Ancient Farm Unearthed in Israel
The recent discovery of the remains of a 2,300-year-old village outside Jerusalem sheds light on how ordinary people once lived in the Holy Land. The settlement consists of a few stone houses (probably single-family homes) each with several rooms and a courtyard. According to Irina Zilberbod, excavation director working for the Israel Antiquities Authority, the rooms were both residence and storage.
Domestic tasks were carried out in the courtyard; clay cooking pots and stone tools for grinding and milling were among the finds, as were ancient coins.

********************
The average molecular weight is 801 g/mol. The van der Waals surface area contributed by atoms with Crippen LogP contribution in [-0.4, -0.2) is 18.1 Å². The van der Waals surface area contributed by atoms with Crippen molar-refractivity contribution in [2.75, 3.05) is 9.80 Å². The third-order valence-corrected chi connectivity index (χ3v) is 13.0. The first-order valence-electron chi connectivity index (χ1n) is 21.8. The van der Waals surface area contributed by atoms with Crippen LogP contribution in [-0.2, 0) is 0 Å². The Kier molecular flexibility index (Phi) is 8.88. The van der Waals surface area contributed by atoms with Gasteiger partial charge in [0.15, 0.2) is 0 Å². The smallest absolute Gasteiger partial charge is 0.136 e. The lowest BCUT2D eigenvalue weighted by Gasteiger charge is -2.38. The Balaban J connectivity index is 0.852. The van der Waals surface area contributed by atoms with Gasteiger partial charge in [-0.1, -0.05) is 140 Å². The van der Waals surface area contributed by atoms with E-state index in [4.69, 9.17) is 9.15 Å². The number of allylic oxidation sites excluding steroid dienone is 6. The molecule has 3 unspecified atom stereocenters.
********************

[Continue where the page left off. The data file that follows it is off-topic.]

The discovery, about a 30-minutes’ drive southwest of Jerusalem, occurred during the installation of a natural gas pipeline. The village is on a ridge overlooking the countryside, which still serves the same purpose as it did 2,000 years ago: It is an area set aside for the cultivation of orchards and vineyards. The village was abandoned about 200 years after it was built.
According to Jerusalem Regional Archaeologist Yuval Baruch, the village’s demise “may be related to Herod’s massive building projects in Jerusalem, particularly the construction of the Temple Mount, and the mass migration of villagers to the capital to work on these projects.”